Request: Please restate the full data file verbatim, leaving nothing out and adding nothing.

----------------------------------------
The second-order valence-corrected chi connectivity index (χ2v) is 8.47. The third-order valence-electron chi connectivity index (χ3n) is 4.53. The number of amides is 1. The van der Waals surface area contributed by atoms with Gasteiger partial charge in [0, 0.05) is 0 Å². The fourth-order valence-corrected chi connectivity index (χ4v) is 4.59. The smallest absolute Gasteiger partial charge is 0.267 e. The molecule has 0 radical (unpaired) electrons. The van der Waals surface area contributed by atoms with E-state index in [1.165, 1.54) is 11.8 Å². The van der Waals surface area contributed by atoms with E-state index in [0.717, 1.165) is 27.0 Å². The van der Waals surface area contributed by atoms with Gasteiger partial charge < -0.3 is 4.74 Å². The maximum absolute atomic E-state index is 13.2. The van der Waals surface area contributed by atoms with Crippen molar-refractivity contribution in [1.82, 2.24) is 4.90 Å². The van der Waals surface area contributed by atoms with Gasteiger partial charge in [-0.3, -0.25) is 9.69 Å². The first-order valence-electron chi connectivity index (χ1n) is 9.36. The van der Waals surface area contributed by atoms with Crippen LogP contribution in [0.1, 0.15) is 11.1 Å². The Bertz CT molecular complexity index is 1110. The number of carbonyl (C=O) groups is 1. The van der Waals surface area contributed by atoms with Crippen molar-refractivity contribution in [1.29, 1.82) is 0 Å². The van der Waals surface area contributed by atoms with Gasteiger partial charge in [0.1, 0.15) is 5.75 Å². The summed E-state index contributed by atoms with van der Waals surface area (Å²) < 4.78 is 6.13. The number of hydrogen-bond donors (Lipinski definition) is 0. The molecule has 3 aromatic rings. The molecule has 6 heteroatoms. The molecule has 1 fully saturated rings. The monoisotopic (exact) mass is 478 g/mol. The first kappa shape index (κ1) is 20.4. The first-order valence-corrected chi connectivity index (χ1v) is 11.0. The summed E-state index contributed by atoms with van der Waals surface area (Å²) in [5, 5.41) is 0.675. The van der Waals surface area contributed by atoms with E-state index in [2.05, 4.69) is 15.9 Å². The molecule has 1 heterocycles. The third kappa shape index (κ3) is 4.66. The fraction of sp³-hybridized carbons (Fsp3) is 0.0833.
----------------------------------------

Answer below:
The second-order valence-corrected chi connectivity index (χ2v) is 8.47. The third-order valence-electron chi connectivity index (χ3n) is 4.53. The number of amides is 1. The van der Waals surface area contributed by atoms with Gasteiger partial charge in [0, 0.05) is 0 Å². The fourth-order valence-corrected chi connectivity index (χ4v) is 4.59. The smallest absolute Gasteiger partial charge is 0.267 e. The molecule has 0 radical (unpaired) electrons. The van der Waals surface area contributed by atoms with E-state index in [1.165, 1.54) is 11.8 Å². The van der Waals surface area contributed by atoms with E-state index in [0.717, 1.165) is 27.0 Å². The van der Waals surface area contributed by atoms with Gasteiger partial charge < -0.3 is 4.74 Å². The maximum absolute atomic E-state index is 13.2. The van der Waals surface area contributed by atoms with Crippen molar-refractivity contribution in [1.82, 2.24) is 4.90 Å². The van der Waals surface area contributed by atoms with Gasteiger partial charge in [-0.3, -0.25) is 9.69 Å². The first-order valence-electron chi connectivity index (χ1n) is 9.36. The van der Waals surface area contributed by atoms with Crippen LogP contribution in [0.1, 0.15) is 11.1 Å². The Bertz CT molecular complexity index is 1110. The number of carbonyl (C=O) groups is 1. The van der Waals surface area contributed by atoms with Crippen molar-refractivity contribution in [1.29, 1.82) is 0 Å². The van der Waals surface area contributed by atoms with Gasteiger partial charge in [0.1, 0.15) is 5.75 Å². The summed E-state index contributed by atoms with van der Waals surface area (Å²) < 4.78 is 6.13. The number of hydrogen-bond donors (Lipinski definition) is 0. The molecule has 3 aromatic rings. The molecule has 6 heteroatoms. The molecule has 1 fully saturated rings. The monoisotopic (exact) mass is 478 g/mol. The first kappa shape index (κ1) is 20.4. The first-order valence-corrected chi connectivity index (χ1v) is 11.0. The summed E-state index contributed by atoms with van der Waals surface area (Å²) in [5, 5.41) is 0.675. The van der Waals surface area contributed by atoms with E-state index in [2.05, 4.69) is 15.9 Å². The molecule has 1 heterocycles. The third kappa shape index (κ3) is 4.66. The fraction of sp³-hybridized carbons (Fsp3) is 0.0833.